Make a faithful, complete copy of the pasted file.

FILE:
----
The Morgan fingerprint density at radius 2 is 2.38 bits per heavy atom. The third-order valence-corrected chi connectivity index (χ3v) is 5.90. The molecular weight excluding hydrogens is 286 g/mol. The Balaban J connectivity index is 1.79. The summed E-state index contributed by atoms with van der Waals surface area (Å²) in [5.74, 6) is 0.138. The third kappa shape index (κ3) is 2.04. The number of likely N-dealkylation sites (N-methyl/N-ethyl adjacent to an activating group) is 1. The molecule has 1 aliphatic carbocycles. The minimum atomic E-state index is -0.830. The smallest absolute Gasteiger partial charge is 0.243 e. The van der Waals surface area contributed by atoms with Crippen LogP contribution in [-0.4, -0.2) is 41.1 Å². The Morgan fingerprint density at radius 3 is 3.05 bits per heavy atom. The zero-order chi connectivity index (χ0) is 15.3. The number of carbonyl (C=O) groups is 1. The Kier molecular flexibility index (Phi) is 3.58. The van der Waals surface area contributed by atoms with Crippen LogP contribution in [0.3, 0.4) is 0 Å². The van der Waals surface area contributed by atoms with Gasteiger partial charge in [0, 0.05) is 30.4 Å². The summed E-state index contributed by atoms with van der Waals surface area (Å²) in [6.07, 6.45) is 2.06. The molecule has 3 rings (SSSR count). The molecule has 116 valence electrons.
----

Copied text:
The Morgan fingerprint density at radius 2 is 2.38 bits per heavy atom. The third-order valence-corrected chi connectivity index (χ3v) is 5.90. The molecular weight excluding hydrogens is 286 g/mol. The Balaban J connectivity index is 1.79. The summed E-state index contributed by atoms with van der Waals surface area (Å²) in [5.74, 6) is 0.138. The third kappa shape index (κ3) is 2.04. The number of likely N-dealkylation sites (N-methyl/N-ethyl adjacent to an activating group) is 1. The molecule has 1 aliphatic carbocycles. The minimum atomic E-state index is -0.830. The smallest absolute Gasteiger partial charge is 0.243 e. The van der Waals surface area contributed by atoms with Crippen LogP contribution in [-0.4, -0.2) is 41.1 Å². The Morgan fingerprint density at radius 3 is 3.05 bits per heavy atom. The zero-order chi connectivity index (χ0) is 15.3. The number of carbonyl (C=O) groups is 1. The Kier molecular flexibility index (Phi) is 3.58. The van der Waals surface area contributed by atoms with Crippen LogP contribution in [0.3, 0.4) is 0 Å². The van der Waals surface area contributed by atoms with Gasteiger partial charge in [0, 0.05) is 30.4 Å². The summed E-state index contributed by atoms with van der Waals surface area (Å²) in [6.07, 6.45) is 2.06. The molecule has 3 rings (SSSR count). The molecule has 116 valence electrons.